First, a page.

I have examined all religions, as well as my narrow sphere, my straightened means, and my busy life, would allow; and the result is that the Bible is the best Book in the world. It contains more philosophy than all the libraries I have seen.[10]

Without religion, this world would be something not fit to be mentioned in polite company… The most abandoned scoundrel that ever existed, never yet wholly extinguished his Conscience and while Conscience remains, there is some religion.[11]

Doug Philips wrote Ode to Dabney to honor one of his heroes, Robert Louis Dabney. Dabney had been personal aide to Gen. Thomas “Stonewall” Jackson during the war, and later became known as a leading apologist. Philips provides this introduction, “Robert Lewis Dabney is best known as the premier defender of Christian orthodoxy to emerge from the South in the latter half of the 19th century. A theologian of rock-solid convictions, Dabney not only stood against the rising tide of modernity, but he was able to predict with devastating accuracy the consequences of compromise for the American church.[12]

Tomorrow, I will discuss two men who are a bit more modern. These two men led and advised me through the often tricky and potentially devastating journey of higher education. But, to close this post, I leave you with Philip’s Ode to Dabney.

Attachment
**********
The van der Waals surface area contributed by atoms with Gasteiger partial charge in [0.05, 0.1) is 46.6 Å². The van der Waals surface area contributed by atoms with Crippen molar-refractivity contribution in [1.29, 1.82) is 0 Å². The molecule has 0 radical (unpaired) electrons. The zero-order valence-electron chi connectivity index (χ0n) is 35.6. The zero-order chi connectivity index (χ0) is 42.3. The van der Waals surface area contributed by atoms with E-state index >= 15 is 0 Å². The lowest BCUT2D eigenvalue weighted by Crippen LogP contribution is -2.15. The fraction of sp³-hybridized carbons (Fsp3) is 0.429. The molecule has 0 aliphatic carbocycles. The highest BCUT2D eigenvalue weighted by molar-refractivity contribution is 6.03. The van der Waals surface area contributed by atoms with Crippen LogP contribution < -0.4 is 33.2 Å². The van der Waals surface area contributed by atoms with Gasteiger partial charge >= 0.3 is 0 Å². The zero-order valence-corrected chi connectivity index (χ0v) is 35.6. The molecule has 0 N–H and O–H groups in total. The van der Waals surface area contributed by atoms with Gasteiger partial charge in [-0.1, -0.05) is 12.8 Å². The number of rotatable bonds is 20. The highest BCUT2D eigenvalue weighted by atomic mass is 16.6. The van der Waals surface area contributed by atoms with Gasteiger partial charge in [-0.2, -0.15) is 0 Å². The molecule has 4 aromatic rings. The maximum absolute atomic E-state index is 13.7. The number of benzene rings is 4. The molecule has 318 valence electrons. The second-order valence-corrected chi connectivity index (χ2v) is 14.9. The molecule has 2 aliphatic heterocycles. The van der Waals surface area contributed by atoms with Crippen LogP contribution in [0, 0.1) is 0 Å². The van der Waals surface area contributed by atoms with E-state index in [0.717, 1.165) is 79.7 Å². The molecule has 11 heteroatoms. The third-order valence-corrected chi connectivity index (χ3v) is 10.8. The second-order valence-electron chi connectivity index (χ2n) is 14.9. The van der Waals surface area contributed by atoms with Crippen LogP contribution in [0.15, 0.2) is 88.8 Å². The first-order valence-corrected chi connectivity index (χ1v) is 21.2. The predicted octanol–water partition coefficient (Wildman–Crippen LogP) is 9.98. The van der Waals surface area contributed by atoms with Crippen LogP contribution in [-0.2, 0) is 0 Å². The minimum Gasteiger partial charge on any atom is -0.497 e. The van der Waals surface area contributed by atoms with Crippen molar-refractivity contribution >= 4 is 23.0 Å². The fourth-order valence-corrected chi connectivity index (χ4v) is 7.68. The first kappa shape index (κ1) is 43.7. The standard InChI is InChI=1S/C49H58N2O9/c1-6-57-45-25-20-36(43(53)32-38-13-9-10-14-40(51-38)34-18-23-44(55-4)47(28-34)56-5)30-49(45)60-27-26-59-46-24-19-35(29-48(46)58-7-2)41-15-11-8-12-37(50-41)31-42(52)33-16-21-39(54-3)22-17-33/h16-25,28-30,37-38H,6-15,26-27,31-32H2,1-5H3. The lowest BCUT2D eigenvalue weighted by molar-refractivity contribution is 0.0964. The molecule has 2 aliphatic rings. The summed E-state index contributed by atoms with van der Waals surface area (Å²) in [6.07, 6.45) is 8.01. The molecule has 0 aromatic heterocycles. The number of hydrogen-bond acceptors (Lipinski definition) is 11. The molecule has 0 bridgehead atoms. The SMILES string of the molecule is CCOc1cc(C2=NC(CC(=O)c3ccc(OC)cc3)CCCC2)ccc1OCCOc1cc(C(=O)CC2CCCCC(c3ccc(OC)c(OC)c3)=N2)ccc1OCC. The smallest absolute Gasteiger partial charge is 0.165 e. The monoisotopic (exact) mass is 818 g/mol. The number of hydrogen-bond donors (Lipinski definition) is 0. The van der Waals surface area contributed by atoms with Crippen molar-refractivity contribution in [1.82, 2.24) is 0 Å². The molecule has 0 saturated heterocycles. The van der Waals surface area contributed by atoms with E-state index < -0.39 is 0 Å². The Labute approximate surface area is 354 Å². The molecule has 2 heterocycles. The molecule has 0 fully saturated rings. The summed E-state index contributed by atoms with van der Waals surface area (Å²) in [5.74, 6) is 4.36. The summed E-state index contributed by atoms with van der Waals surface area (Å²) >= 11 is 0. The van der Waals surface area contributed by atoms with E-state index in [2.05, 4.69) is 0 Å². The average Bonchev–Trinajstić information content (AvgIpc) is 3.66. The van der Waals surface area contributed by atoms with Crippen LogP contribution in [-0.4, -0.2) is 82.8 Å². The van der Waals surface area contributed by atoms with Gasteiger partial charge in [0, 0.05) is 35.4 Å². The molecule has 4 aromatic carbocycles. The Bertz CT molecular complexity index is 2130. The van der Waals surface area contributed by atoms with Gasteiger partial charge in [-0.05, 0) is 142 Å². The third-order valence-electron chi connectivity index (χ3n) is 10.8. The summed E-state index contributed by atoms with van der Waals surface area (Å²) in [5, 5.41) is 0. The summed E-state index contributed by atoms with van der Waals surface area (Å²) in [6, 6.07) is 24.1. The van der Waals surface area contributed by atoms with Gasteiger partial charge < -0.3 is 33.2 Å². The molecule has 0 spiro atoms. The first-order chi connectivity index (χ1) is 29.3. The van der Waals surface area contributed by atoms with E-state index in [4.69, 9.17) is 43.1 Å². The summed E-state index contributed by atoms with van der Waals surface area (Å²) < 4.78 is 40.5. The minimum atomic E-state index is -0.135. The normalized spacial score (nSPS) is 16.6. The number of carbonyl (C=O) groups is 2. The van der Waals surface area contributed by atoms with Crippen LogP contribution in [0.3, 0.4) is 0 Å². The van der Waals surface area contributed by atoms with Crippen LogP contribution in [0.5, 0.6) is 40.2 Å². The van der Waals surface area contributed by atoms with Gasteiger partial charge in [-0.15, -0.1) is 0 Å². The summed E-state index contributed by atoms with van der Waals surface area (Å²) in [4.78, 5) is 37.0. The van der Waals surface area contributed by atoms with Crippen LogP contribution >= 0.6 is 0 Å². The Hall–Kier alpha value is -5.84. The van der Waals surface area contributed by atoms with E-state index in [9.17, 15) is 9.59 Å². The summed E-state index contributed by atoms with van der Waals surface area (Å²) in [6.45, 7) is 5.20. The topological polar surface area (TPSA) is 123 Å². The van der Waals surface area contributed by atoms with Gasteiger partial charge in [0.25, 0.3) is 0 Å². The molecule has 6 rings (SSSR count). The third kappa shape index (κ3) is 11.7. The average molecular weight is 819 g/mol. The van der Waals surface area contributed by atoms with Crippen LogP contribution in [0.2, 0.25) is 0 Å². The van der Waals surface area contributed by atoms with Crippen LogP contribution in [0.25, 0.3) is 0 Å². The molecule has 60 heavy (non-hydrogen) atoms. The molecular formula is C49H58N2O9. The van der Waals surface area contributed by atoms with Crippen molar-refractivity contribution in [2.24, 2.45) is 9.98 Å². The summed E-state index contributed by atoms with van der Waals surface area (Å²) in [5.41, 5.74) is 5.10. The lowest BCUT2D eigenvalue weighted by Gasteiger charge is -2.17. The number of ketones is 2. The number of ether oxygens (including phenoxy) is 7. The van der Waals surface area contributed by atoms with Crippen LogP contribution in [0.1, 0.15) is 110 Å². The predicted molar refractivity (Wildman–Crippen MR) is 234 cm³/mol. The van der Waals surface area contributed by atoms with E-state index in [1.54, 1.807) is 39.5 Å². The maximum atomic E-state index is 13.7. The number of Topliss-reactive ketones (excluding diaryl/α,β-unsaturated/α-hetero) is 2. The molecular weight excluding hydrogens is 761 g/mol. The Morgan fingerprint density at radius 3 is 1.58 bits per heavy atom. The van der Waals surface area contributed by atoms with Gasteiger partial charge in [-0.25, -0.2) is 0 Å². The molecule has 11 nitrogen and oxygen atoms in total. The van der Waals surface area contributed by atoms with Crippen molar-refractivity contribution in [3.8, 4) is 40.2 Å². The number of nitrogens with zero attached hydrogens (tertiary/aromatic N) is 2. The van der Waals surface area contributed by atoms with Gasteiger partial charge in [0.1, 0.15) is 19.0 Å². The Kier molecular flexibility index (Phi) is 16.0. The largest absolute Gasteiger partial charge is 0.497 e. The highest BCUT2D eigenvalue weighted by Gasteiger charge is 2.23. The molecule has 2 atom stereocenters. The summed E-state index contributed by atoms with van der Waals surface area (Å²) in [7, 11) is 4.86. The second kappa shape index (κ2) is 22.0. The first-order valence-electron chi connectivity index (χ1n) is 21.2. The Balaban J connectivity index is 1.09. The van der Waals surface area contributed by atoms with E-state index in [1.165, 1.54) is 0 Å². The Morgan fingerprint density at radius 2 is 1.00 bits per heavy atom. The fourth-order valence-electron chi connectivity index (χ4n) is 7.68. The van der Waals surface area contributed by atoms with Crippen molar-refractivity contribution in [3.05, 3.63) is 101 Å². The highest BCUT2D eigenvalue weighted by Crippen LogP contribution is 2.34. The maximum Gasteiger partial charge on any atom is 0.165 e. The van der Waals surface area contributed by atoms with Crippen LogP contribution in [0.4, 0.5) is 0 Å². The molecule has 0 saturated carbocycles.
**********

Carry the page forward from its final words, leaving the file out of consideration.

We must remember Thornwell, Palmer, Girardeau —
All Southern men who preached with power, unity, and flow;
But when it comes to logic pure there’s one that tops our list:
Hail Dabney, prophet of the South, our great apologist.

Geneva had its Calvin, Rome its Augustine,
England had is Cromwell to fight the libertine;
But in our land there was but one who dared to turn the tide
Of reconstructionistic zeal and yankeedom’s foul pride.

The feminist, the plutocrat, the wiley carpetbagger,
The Darwinist, the bureaucrat, and transcendental braggart;
The scalawag, the suffragette, the surly Statist simp
Were by your pen defrocked, exposed, and wounded, left to limp.

The solomonic wisdom from your pugilistic pen
Has rendered impotent the creeds of far less noble men;
And with a keen, perceptive flair that exceeds Nostradamus,
Your prophesies have proven wrong each foolish doubting Thomas.

You make us leave our comfort zone and re-engage the battle,
Content no more to tolerate the sophomoric prattle
Of Socialists, Republicrats, and those who compromise;